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server problem Answered


i recently found a server in a trash bin wich works almost perfectly. there are two problems:
1)   the video port does not function
2)   you need a password to log into it.

so my questions are:
1)    does anyone know a company who makes pci ( and not VGA OR pci express) video cards
2)    does anyone know how to break through a password

thanks for responding!

Discussions

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Vyger

Best Answer 7 years ago

There are PCI video cards, There are AGP video cards and there are even some ISA video cards. (ISA was before PCI) I have a collection of all of them. How would you know it needs a password if you haven't gotten it to start up? It may not need one. Also a big factor is what OS its using. What does the sticker say, Windows NT? Server 2003?
First get it running and then move on to passwords.

The video on most servers is pretty poor because its very seldom used. Most of the time the monitors are turned off.

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didgitalpunkVyger

Answer 7 years ago

you can go see on server problem (update) for news about the damn thing( it still doesnt work)

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didgitalpunkVyger

Answer 7 years ago

Ho and are the isa ports black with big connections?

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didgitalpunkVyger

Answer 7 years ago

there is only one stocker winch says Intel inside xeon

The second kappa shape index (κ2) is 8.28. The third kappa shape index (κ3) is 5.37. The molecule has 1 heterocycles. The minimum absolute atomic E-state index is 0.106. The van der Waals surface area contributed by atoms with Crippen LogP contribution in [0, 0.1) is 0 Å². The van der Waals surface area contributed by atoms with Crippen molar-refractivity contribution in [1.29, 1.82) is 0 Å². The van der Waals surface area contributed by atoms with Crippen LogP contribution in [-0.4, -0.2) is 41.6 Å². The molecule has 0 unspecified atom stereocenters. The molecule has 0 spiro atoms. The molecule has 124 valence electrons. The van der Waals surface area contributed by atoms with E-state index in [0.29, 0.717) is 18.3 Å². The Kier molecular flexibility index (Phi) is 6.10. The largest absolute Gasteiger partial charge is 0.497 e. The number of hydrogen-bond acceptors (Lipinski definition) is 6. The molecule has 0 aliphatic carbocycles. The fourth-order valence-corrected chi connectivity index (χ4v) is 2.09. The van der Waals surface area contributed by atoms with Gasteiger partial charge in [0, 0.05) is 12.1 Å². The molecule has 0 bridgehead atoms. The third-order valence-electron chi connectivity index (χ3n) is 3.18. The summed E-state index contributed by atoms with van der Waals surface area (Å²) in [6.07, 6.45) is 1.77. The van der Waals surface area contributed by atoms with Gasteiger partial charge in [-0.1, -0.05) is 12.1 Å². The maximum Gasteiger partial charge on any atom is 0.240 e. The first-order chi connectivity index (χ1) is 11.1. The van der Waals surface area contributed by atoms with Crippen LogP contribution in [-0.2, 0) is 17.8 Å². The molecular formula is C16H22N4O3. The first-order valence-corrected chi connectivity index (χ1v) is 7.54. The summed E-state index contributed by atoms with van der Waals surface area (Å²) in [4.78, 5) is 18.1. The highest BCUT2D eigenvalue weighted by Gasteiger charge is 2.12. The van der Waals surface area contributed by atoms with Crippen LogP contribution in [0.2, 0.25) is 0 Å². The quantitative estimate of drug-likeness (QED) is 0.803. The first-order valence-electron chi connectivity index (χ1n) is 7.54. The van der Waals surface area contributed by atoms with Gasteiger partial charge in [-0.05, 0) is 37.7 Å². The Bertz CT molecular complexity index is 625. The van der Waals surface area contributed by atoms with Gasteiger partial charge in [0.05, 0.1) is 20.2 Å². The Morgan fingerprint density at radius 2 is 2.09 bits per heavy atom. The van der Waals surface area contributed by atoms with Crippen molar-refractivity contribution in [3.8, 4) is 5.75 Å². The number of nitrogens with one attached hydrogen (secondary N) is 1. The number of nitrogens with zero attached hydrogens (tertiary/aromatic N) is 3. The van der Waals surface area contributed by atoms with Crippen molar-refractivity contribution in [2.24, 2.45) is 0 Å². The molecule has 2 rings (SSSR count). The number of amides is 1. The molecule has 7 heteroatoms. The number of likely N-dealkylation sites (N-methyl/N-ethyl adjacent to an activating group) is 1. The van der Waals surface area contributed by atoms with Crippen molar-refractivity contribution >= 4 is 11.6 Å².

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didgitalpunkVyger

Answer 7 years ago

i tryed to go onto it from my PC by a lan connexion it says it requires a password

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Vygerdidgitalpunk

Answer 7 years ago

Yes, that is as it should be. Access to it from the network is secure. However that is different than logging on to it as the user/administrator from its own login screen. Its just like you starting up your PC and logging on as opposed to a remote access of your computer. The in person user is a direct access and that account may not even have a password. It depends on the software. Server 2003 requires a password when it is set up. But depending on the OS you can get around those but you can't do it from a network access, you have to access it as a user.

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orksecurityVyger

Answer 7 years ago

Agreed, server displays are usually intended to be just good enough to configure/debug the machine.

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orksecurity

7 years ago

How do you know it works "almost perfectly" -- or at all -- if you can't see what's on the screen or log onto it from the network?

I'm not sure what you mean by "and not VGA". VGA describes either the resolution and display architecture, or (less formally) the video connection from the card to the monitor. Neither should matter much to you.

There used to be lots of plain PCI-bus video cards. These days your best bet would be to look for either the cheapest possible video card or a card rescued from an older machine, and then to check that those are indeed set up to work as basic PCI. Of course the challenge will be to get the appropriate drivers for the new display installed before you can see a display... but if it's a sufficiently simple card, it should at least come up in VGA resolution (640x480), which was pretty well standardized at the hardware level. If there's video on the motherboard, though, the server is likely to try to use that instead, so you may need to do some digging to find out if there's a way to disable it -- again, that would have to be done "blind", so you'd better hope there's a hardware jumper or that you can find enough documentation to navigate the BIOS setup screens without seeing them (NOT something I would want to try!)